banner
alive logo
foodfamilylifestylebeautysustainabilityhealthimmunity

Citrus Halibut with Roasted Sunchokes

    Share

    Citrus Halibut with Roasted Sunchokes

    This elegant fish and tuber combo is a healthy alternative to fish and chips—and it’s surprisingly easy to prepare. Although sunchokes are crispy and delicious eaten raw, roasting them, as in the following recipe, really brings out their innate, nutty sweetness.

    Advertisement

    10 to 15 sunchokes, cut in half (if really small use 20)
    2 1/2 Tbsp (37 mL) extra-virgin olive oil, divided
    Black pepper and paprika, for seasoning
    4 - 5 oz (140 g) halibut fillets
    Juice of 2 oranges
    Juice of 1 large lemon
    2 Tbsp (30 mL) capers
    1 Tbsp (15 mL) chopped fresh dill
    1 Tbsp (15 mL) chopped parsley
    2 Tbsp (30 mL) Worcestershire sauce
    1 tsp (5 mL) butter

    Preheat oven to 400 F (200 C).

    Wash and scrub sunchokes, then pat dry and place in large bowl. Add 2 Tbsp (30 mL) olive oil and toss to mix. Transfer to large roasting pan and season with freshly ground pepper and paprika. Bake for 25 minutes or until golden and crisp.

    Meanwhile, heat well-seasoned cast iron skillet until hot. Brush halibut fillets with remaining olive oil and season with pepper. Place them in skillet and cook for 5 minutes on each side. Remove from pan and place on serving plates.

    Add orange and lemon juices, capers, herbs, and Worcestershire sauce to pan and heat for a few seconds. Add butter to melt, and pour warm dressing over halibut. Surround fillets with roasted sunchokes and serve.

    Serves 4.

    Each serving contains: 347 calories; 32 g protein; 13 g total fat (2 g sat. fat, 0 g trans fat); 27 g total carbohydrates (15 g sugars, 2 g fibre); 291 mg sodium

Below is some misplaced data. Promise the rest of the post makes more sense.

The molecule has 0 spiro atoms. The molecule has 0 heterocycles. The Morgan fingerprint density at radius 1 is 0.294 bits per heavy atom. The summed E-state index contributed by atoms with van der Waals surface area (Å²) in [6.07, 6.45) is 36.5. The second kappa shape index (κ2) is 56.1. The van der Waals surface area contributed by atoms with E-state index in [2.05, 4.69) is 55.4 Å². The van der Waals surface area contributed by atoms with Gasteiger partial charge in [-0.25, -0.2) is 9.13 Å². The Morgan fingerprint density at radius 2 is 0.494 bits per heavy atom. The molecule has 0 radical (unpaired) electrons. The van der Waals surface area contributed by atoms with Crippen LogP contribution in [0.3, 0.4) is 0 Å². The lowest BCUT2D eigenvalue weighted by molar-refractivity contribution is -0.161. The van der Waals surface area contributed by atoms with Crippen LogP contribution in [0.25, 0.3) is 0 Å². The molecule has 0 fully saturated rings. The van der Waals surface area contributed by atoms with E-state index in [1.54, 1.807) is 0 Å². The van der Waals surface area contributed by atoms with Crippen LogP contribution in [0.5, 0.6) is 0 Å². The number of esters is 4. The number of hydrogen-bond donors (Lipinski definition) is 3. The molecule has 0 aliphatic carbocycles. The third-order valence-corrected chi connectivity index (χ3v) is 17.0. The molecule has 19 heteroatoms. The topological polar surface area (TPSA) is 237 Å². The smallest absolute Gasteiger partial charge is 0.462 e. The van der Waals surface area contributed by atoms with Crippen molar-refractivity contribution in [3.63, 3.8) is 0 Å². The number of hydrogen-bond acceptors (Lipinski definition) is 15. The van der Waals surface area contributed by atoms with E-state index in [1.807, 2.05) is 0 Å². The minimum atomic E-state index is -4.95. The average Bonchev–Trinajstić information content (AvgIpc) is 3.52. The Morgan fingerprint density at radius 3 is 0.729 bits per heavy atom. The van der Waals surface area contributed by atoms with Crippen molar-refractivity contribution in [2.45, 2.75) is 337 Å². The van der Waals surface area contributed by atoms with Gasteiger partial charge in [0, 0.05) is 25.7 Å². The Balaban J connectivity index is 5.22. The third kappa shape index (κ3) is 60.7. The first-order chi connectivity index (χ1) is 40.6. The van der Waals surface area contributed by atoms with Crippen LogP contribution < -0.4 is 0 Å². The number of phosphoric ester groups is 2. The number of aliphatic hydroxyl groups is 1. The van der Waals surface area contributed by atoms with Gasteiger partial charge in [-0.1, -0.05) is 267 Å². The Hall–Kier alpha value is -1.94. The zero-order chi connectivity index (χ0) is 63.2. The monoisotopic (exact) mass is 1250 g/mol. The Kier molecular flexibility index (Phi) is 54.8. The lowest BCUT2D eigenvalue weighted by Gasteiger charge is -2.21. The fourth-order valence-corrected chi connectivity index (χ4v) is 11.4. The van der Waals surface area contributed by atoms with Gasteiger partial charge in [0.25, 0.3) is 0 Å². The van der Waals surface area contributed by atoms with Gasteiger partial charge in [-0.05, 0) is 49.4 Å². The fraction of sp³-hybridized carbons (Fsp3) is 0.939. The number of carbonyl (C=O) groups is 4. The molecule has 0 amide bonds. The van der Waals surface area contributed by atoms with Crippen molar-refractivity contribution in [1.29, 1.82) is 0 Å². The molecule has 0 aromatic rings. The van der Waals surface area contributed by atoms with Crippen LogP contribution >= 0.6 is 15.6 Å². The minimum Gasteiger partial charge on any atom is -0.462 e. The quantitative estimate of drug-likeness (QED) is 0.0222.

from "Cook on the WIld Side", alive #365, March 2013

    Advertisement

    Citrus Halibut with Roasted Sunchokes

    Directions

    Advertisement
    Ad
    Advertisement
    Advertisement

    READ THIS NEXT

    SEE MORE »
    Mussels with Tomato, Saffron, and Fennel

    Mussels with Tomato, Saffron, and Fennel

    B12-rich mussels are a very good and economical source of protein and iron. Steamed mussels are a classic way to enjoy seafood—and so is this rich, aromatic broth of tomato, fennel, and saffron. Be sure to allow saffron to fully infuse to get the full flavour benefit, and finish off the dish with the fragrant fennel fronds. Sustainability status Farmed mussels are considered highly sustainable due to their low impacts on the environment. They are easy to harvest, require no fertilizer or fresh water, and don’t need to be fed externally, as they get all their nutritional requirements from their marine environment. Mussel prep Selection: Look for mussels with shiny, tightly closed shells that smell of the sea. If shells are slightly open, give them a tap. Live mussels will close immediately. Storage: Keep mussels in the fridge in a shallow pan laid on top of ice. Keep them out of water and cover with a damp cloth. Ideally, consume on the day you buy them, but within two days. They need to breathe, so never keep them in a sealed plastic bag. Cleanup: In addition to being sustainable, farmed mussels tend to require less cleaning than wild mussels. Most of the fibrous “beards” that mussels use to grip solid surfaces will have been removed before sale. But if a few remain, they’re easily dispatched: grasp the beard with your thumb and forefinger and pull it toward the hinge of the mussel and give it a tug. Afterward, give mussels a quick rinse and scrub away any areas of mud or seaweed, which, with farmed mussels, will require minimal work.